Junk Food and Diabetes

What do potato chips, French fries, soda and donuts have in common? Well, they all taste wonderful, to be sure. They all will help satiate late-night cravings. But the other thing that these food share is that they have little nutritional value—in other words, they’re junk foods. Junk foods have very few of the vitamins, minerals, and fiber we need—and a lot of the sugar, salt, and unhealthy fats that we crave.

Junk foods are everywhere. You see them in vending machines in airports, rest stops, stadiums, and hotels. They’re sold at movie theaters, gas stations, and bookstores. If that weren’t temptation enough, there’s the incessant advertising and marketing of junk foods on television—and as many as 25,000 fast food chains in the United States where you can go to buy a quick junk food meal or snack.

Junk Food and Diabetes

How are junk foods connected to diabetes? The easiest answer is that the consumption of excess sugars and fats in these foods can contribute to weight gain, and excess weight is associated with diabetes. When you carry too much weight, especially around your midsection, your body cells can become resistant to insulin, a hormone that helps the cells to use glucose (sugars) from your foods for energy. Because the cells are unable to use the insulin properly, your pancreas mistakenly interprets this as a need for insulin, and so it pumps out more of the hormone. Eventually the pancreas wears out and is unable to produce enough insulin to help the body use glucose, and you develop diabetes, a condition where the sugar stays in the blood.

Even if you can’t see it, fat on the inside of the body can also raise your chances of developing diabetes. Those who are obese often have a high level of blood fats, which can contribute to the risk. And there is some research that suggests that many people who are obese have an accumulation of fat in the liver, a condition called “fatty liver,” which ups the diabetes risk even further. 

Saturated & Trans Fats

While there are no solid studies proving that sugary foods can directly cause diabetes (beyond contributing to obesity), a growing body of research shows that saturated and trans fats, which are found in abundance in junk foods, are associated with the development of insulin resistance. One study funded by the National Heart, Lung and Blood Institute (NHLBI) found that those who ate twice weekly at fast-food restaurants, where the menu is filled with fatty options, had a two-fold risk of developing insulin resistance over those who ate at fast food restaurants less than once a week.

Avoiding Junk Food

If you have diabetes already, you may be wondering why it’s so important to avoid the sugars and fats found in junk foods. The most obvious reason is because keeping your weight down—and avoiding sugary foods—will help you to control your blood sugar. An additional reason is that if you have diabetes, you already have a higher than average risk of having a heart attack or stroke, and unhealthy fats will only increase those chances.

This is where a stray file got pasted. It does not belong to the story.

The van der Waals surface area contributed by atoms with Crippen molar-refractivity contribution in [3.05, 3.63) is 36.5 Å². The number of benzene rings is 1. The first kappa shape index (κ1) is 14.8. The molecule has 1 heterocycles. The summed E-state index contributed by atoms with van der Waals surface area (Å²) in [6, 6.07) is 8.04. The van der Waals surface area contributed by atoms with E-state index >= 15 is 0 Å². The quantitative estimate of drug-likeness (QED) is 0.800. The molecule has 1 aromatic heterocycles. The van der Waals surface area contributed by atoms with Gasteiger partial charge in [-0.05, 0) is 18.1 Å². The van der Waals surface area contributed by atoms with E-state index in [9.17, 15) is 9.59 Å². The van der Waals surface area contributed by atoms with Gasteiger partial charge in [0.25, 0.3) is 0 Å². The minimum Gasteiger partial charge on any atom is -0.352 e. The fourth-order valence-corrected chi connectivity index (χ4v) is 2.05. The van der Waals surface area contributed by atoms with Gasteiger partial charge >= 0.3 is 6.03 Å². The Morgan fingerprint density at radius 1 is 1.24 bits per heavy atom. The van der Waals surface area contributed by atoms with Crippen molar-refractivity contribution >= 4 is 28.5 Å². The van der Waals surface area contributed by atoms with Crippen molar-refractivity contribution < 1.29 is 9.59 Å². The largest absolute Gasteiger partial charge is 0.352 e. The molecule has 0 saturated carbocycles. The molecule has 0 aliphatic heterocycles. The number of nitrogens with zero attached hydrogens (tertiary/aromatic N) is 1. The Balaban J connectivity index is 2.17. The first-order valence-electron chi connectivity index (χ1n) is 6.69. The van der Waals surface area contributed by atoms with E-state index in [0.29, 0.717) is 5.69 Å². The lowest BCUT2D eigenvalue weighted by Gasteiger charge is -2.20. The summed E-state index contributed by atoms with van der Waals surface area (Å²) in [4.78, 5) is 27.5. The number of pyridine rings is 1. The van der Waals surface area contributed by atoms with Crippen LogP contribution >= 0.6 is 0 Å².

It’s much harder to break a junk food habit, though, than many other bad habits. You don’t have to smoke or drink alcohol to live, for example, but you do have to eat. And even if you avoid the foods that are obviously laden with sugars and fats—such as cakes and fried dishes—fats and sugars can lurk in foods where you least expect to see them. Tortilla chips, Chinese noodles, muffins, croissants, and that cream you splash in your coffee all contain harmful fats. And sugar shows up in pizza, hot dogs, boxed and canned foods like rice, soups, and crackers, as well as in flavored yogurt and condiments like salad dressings, mayonnaise, and ketchup. 

Many people with diabetes find that the best way to control the intake of harmful fats and sugars is to become an educated consumer. This includes learning how to read labels to spot the addition of fats and sugars and, whenever possible, cooking at home in order to control ingredients. If you enjoy eating out, it’s best to avoid fast food restaurants. If you do occasionally indulge, the American Diabetes Association has these tips for making your fast food dining healthier:

  • Don’t fall into the trap of ordering a deluxe or super-sized food option because it’s a good money value. It may save you money, but it doesn’t save on calories, sugar, or fat consumption.
  • Avoid fried foods, and opt instead for grilled or broiled. Choose lean meats such as turkey or chicken breast.
  • Watch the condiments. Mustard is healthier than mayonnaise, ketchup, or rich sauces.
  • In the morning, stick with buns, bread, or English muffins, which are lower in calories and fat than croissants or biscuits.
  • Order your burger without cheese, which has additional calories and fat.
  • Salad bars are good, but limit the high fat toppings such as dressings, bacon, cheese, and croutons. Load up on carrots, peppers, onions, broccoli, cauliflower, and celery instead.
  • If eating pizza, choose thin crust and veggie toppings.
  • In Mexican fast food restaurants, choose bean burritos, soft tacos, fajitas, and other items that are not fried and select chicken over beef. Go for just a little cheese, sour cream, and guacamole; instead pile on the lettuce, tomatoes, and salsa.
  • When eating Chinese, avoid fried options and sauces. Choose chicken dishes with lots of vegetables.